Royal Commission Kenneth Hayne

It is clear now that Kenneth Hayne’s Financial Services Royal Commission will end up as the most influential financial services royal inquiry since the original Campbell Inquiry of the Fraser years, which gave us the current shape of the Australian financial system.

The changes that will flow from the commission will surpass anything from the Murray Inquiry commissioned by the Abbott government in 2014, and the Wallis Inquiry back in 1997. Indeed, it may well role back some of the more asinine neoliberal policies implemented in the wake of Wallis — particularly the neutering of the ACCC to regulate on behalf of financial consumers.

The Murray Inquiry began life as an idea of Joe Hockey’s in opposition — one he copped considerable heat from the banks for — and was watered down by the time the Liberals were in government. David Murray did a better job than might have been expected, albeit with some glaring omissions like vertical integration.

But like the Wallis Inquiry, it was an examination of what our economic goals around financial services should be — e.g. how to deal with too-big-to-fail — and how to maximise efficiency in that sector, rather than an examination of how regulators protected consumers. Indeed, its attempt to repeal FOFA showed the Abbott government was hell bent on stripping consumer protections away in banking, rather than investigating their failings.

We knew a decade ago, from scandals like Storm Financial, that there were serious flaws in consumer financial services regulation. The Mark Bishop-John Williams senate inquiry into ASIC in 2014 showed us how badly flawed, and inadequately funded, the regulator was. That inquiry recommended a judicial investigation of financial services, but only the Greens and Nick Xenophon backed the idea of a royal commission at the time  — it wouldn’t be until 2015 that Labor backed one. 

The Hayne commission is due to deliver an interim report by the end of this month and a final report by February. The government, while still insisting that the biggest threat to the economy is the CFMMEU and militant union leaders, is unlikely to be able to resist even the most draconian recommendations for regulation — if the Liberals object to anything, Labor will gleefully go to an election saying their opponents want the rorts to continue.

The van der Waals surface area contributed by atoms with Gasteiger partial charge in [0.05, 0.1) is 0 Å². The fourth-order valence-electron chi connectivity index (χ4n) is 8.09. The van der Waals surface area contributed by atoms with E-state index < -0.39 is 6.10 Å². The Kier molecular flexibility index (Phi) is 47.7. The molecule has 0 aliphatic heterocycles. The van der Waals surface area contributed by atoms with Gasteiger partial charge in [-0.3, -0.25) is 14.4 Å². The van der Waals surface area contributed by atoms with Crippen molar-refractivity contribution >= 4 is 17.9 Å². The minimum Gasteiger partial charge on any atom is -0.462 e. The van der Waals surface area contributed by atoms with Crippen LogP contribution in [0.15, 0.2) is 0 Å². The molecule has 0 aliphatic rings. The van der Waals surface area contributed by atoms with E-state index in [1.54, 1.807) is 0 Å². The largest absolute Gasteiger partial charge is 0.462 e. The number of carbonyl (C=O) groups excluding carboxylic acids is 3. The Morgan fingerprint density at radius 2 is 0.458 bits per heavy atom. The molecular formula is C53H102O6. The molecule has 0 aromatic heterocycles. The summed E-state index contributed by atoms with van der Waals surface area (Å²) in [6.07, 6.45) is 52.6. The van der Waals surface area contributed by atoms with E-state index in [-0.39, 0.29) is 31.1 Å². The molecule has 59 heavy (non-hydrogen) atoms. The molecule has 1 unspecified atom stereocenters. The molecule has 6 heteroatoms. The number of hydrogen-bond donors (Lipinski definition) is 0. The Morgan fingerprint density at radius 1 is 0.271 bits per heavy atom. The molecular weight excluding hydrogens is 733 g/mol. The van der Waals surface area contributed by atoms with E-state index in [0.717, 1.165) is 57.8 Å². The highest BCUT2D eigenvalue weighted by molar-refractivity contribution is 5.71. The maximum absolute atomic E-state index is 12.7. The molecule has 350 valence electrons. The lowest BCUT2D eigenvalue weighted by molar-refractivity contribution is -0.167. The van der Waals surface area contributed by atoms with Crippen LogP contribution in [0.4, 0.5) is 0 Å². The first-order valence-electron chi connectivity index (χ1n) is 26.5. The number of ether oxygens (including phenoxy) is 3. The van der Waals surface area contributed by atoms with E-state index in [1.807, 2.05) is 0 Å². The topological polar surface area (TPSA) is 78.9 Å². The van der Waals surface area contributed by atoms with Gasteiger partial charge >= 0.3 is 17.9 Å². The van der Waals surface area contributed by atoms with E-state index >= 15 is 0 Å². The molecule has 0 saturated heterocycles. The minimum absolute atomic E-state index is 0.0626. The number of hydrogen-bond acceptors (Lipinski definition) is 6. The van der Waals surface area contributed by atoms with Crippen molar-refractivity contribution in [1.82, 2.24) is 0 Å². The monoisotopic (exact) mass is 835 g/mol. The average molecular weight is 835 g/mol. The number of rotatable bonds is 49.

But even before politicians get around to regulating the results of the commission, it has had significant impacts. The financial advice industry has been turned over, with several firms closing and a clutch of charges awaiting individuals and groups, such as the AMP, CBA, NAB and perhaps Westpac and the ANZ.

Retail superannuation funds have been exposed a rampant gougers incapable of acting in the interests of their own customers ahead of their owners. The whole structure of incentives and rewards in the financial sector is now problematic, especially commissions of all types. Along the way there has been significant management change at the AMP and a board clean out, with more to come from legal action by regulators. 

And that was before this week, which inflicted massive damage on the personal insurance industry. Cold calling is now dead as a business model for life insurance, and after learning of the techniques insurers like CommInsure use to block claims, consumers would be wary of touching any personal insurance with a bargepole. The very future of companies like ClearView Financial and Freedom Insurance may now be in question.

Also in question is the point of regulators ASIC and APRA, who have both adopted a regulatory approach that could be best summed up with the Apocalypse Now line about handing out speeding tickets at the Indy 500 — except that ASIC preferred to negotiate just how much the speeding fine would be with the perpetrator first. Kenneth Hayne has pointedly interjected a couple of times during hearings — most recently this week — to, in effect, express wonderment at ASIC’s lack of interest in enforcing the law.

It’s hard to see Hayne recommending anything short of a fundamental overhaul of both the regulatory framework and the regulators themselves to end the situation that has pertained since the late 1990s of financial institutions blithely ignoring the law without fear of consequences, and in the process immiserating tens of thousands of Australians. He will reshape financial services, likely for decades to come.

Will the Hayne royal commission change our financial industries? Write to [email protected] and let us know.

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Peter Fray
Peter Fray
Editor-in-chief of Crikey
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